Today’s reading: Deuteronomy 1-9, Ps 24-25
The book of Deuteronomy is constructed as Moses’ farewell address to the people. Eugene Peterson refers to it as “the longest sermon in the Bible and perhaps the longest sermon ever.”
This message is Moses’ last hurrah. When it is finished, his days as leader will have come to an end and Joshua will step up to take the reins of leadership. Moses’ task is to remind the people of all that they have been commanded, call them to remembrance of all that God has done for them, and exhort them once again to obedience as they prepare to cross the Jordan and enter the promised land.
Central to today’s portion of this message is the introduction of the Shema, the prayer which continues to be a centerpiece of Jewish faith and practice today. In its full version, the Shema includes Deuteronomy 6:4-9 from today’s reading, in addition to Deuteronomy 11:13-21 and Numbers 15:37-41.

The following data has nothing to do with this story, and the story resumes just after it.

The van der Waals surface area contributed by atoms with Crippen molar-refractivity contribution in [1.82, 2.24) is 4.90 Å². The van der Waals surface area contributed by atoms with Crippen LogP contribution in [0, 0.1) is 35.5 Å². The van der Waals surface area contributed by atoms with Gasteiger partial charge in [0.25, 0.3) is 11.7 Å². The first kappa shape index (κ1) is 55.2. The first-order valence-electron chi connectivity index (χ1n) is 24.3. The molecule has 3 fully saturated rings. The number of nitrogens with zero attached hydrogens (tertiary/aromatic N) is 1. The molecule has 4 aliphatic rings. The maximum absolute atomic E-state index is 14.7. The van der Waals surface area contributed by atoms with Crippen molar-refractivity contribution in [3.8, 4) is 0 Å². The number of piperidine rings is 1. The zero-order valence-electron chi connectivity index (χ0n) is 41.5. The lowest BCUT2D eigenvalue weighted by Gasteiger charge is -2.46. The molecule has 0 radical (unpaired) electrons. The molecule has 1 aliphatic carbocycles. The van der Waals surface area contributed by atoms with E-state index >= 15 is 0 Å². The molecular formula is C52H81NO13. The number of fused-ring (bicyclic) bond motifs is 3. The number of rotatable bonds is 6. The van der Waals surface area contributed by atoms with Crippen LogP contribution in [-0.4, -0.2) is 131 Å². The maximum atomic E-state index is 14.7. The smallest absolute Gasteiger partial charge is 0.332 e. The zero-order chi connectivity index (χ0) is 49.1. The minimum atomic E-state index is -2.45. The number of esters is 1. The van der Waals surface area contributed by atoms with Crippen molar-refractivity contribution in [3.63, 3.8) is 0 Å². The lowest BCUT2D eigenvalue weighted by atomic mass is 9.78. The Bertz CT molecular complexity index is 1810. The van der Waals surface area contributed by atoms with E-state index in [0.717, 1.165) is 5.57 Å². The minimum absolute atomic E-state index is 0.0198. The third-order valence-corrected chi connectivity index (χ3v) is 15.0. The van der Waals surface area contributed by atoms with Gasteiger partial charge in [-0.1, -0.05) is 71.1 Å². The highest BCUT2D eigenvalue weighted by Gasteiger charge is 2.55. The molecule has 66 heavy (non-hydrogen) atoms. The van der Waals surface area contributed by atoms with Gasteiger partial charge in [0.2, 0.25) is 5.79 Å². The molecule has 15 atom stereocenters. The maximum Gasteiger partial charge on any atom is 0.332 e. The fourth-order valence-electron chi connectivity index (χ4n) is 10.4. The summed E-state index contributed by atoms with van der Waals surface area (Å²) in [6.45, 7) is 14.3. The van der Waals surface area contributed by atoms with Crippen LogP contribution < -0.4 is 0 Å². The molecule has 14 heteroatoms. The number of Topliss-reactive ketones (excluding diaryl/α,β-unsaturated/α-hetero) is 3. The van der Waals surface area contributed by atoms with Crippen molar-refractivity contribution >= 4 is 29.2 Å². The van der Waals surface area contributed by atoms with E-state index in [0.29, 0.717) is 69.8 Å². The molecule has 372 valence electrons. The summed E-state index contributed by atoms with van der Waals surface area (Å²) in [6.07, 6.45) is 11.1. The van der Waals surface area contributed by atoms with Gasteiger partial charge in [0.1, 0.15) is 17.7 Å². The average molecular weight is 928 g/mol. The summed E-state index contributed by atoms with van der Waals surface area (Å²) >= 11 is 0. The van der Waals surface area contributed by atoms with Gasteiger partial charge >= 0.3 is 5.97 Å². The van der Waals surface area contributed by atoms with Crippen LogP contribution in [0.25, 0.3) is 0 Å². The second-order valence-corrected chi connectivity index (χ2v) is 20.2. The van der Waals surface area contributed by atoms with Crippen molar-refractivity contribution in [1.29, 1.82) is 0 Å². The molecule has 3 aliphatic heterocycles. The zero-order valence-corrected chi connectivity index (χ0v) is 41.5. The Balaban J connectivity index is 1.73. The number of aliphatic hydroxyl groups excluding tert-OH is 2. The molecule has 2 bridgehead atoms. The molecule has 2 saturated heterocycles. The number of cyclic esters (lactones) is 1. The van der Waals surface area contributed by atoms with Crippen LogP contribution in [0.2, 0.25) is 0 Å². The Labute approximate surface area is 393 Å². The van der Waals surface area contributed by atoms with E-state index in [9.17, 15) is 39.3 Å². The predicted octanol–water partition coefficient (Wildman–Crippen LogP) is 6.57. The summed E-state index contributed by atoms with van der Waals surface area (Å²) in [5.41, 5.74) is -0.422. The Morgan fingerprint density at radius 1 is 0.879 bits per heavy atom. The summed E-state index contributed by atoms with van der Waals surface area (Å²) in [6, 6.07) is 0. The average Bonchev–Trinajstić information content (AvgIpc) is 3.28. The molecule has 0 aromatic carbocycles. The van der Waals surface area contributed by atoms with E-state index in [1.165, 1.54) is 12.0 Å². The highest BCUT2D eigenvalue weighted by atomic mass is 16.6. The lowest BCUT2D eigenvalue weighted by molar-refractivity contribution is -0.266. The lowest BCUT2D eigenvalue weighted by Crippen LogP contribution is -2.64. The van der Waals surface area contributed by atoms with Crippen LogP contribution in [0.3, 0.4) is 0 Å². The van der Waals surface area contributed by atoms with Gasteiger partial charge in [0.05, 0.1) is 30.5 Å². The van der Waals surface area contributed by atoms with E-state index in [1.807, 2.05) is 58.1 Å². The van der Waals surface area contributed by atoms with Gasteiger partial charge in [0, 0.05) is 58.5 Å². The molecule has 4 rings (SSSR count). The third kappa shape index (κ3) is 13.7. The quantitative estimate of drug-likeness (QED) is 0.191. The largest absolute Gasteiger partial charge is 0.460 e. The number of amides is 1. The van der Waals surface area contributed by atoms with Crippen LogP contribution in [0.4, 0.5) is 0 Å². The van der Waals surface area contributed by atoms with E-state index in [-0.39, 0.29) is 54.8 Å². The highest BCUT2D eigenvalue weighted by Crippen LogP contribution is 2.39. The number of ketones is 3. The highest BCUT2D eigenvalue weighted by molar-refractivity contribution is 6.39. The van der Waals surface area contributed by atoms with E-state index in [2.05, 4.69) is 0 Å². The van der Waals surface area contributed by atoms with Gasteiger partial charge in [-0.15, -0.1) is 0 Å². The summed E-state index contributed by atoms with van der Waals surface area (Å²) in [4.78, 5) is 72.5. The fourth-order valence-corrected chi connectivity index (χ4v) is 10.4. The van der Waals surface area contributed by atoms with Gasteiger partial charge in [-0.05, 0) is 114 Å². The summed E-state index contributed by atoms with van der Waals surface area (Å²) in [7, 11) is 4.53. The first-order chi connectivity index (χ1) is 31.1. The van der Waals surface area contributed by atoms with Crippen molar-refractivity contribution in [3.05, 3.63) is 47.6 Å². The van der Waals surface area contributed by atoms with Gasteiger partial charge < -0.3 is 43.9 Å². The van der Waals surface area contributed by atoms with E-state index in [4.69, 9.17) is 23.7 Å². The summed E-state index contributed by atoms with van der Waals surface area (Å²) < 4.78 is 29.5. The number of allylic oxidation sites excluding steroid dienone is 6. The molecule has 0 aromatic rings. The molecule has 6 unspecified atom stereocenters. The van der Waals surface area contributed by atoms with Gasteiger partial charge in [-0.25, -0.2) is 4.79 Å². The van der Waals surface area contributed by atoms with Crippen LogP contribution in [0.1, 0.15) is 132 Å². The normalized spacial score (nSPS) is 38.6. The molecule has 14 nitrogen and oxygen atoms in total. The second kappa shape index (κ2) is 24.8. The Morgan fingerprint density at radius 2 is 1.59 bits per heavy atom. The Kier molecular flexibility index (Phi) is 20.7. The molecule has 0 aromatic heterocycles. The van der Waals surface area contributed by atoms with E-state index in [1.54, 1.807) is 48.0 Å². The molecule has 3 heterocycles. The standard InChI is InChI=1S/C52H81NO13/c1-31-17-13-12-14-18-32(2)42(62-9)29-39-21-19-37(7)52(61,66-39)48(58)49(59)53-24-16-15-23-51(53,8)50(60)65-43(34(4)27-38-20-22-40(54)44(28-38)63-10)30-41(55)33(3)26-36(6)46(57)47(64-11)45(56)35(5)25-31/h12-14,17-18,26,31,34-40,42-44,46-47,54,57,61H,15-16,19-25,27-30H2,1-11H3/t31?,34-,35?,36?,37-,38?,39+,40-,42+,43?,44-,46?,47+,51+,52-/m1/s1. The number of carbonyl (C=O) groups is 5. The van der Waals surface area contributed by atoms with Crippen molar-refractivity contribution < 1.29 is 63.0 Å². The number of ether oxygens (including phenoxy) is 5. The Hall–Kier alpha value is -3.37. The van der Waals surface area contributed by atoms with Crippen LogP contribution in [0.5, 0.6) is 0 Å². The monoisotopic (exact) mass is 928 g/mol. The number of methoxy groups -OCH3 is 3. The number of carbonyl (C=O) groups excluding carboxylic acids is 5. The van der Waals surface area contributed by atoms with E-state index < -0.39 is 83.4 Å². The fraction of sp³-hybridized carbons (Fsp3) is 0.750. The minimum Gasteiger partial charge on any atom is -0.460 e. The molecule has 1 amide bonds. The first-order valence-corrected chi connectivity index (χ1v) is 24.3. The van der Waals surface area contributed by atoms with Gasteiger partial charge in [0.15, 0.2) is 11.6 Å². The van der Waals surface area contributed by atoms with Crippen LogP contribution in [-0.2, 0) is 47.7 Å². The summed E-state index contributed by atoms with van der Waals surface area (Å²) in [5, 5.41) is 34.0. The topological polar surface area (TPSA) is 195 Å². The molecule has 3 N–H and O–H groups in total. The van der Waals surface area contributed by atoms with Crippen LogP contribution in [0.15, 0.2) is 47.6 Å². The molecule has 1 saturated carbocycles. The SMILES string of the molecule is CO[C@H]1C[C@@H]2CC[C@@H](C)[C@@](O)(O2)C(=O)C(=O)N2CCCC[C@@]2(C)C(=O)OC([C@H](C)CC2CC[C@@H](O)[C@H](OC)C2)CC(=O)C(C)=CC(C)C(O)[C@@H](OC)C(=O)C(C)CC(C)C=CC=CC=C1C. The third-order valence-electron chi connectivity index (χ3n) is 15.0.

The Shema reminds the people of Israel that there is one God, YHWH (sometimes pronounced “yah-weh” and often translated into English as LORD in all caps). Furthermore, they are to love this God with their whole being. The idea of monotheism (belief in a single God) and the concept of a God who welcomes love as a human response were both radical notions at the time. Later, Jesus binds himself and his ministry back to the Shema. When asked one day to state the greatest commandment, he recites Deuteronomy 6:5 in giving his answer.
As people of Christian faith, we have inherited a great blessing from our Jewish ancestors in these timeless words: “The LORD is our God, the LORD alone. You shall love the LORD your God with all your heart, and with all your soul, and with all your might.”